The edges of the receiver and the forend have all been carefully chamfered and smoothed, making gloveless handling comfortable.
In cold weather, the all-metal forend would be insulated with rail covers, while in warmer weather, free air flow around the barrel would take priority. Due to the long barrel, the rifle starts out front-heavy, but adding a scope and a full 20-round magazine brings the balance to the front of the magazine well.
In keeping with the intended use of this rifle, I put a 1-6x Vortex Razor HD scope on it. With the optic set to six power, the M5E1 can be used to engage goblin-sized targets out to 600 yards from a bipod or an improvised rest. At intermediate magnification, it’s excellent for unsupported shooting. And at true 1x with daylight-bright reticle illumination, it works as an expedient red-dot sight for tracking motion. A rifle-length barrel with a flash hider keeps muzzle flash from showing up in the field of view, even in low light. The same length and the attendant inertia keep the muzzle rise to a minimum, so shooters can spot their own targets through the scope at all magnifications. The recoil is negligible, allowing full concentration on marksmanship without concern for the kick.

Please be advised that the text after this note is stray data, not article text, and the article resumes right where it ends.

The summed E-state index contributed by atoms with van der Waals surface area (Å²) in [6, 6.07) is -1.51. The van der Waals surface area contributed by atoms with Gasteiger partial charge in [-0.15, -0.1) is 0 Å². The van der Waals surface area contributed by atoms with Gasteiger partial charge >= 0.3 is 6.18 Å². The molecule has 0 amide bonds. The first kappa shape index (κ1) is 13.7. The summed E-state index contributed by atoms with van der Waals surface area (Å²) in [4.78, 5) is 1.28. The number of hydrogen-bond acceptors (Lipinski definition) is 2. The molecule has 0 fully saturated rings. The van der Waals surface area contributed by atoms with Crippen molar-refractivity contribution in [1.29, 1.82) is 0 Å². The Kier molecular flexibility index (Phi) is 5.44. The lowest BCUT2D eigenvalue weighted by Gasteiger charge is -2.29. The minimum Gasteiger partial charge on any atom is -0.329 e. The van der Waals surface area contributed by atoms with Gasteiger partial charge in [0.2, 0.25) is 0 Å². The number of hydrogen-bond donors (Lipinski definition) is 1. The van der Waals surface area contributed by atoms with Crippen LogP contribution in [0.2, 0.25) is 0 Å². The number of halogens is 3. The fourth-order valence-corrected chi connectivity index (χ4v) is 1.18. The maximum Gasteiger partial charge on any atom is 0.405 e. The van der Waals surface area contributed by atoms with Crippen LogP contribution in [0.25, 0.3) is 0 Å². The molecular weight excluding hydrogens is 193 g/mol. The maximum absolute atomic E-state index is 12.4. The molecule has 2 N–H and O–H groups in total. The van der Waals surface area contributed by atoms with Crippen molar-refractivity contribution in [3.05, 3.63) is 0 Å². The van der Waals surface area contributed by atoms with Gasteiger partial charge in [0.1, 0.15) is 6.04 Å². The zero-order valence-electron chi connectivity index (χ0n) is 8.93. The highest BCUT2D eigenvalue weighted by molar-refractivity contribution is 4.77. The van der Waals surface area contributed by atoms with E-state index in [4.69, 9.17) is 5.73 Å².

The area where the freefloated handguard and the barrel attach to the receiver has been beefed up relative to the typical AR-10-style guns.
The rifle functioned reliably with over a dozen types of ammunition, from steel-cased ball to hunting soft points and match hollow points. The trigger is smooth during take-up, with a crisp breakpoint but still at military standard weight. Running it in winter gloves, I came to appreciate it for the tactile feedback it provided. The enlarged integral trigger guard helped make gloved use safe.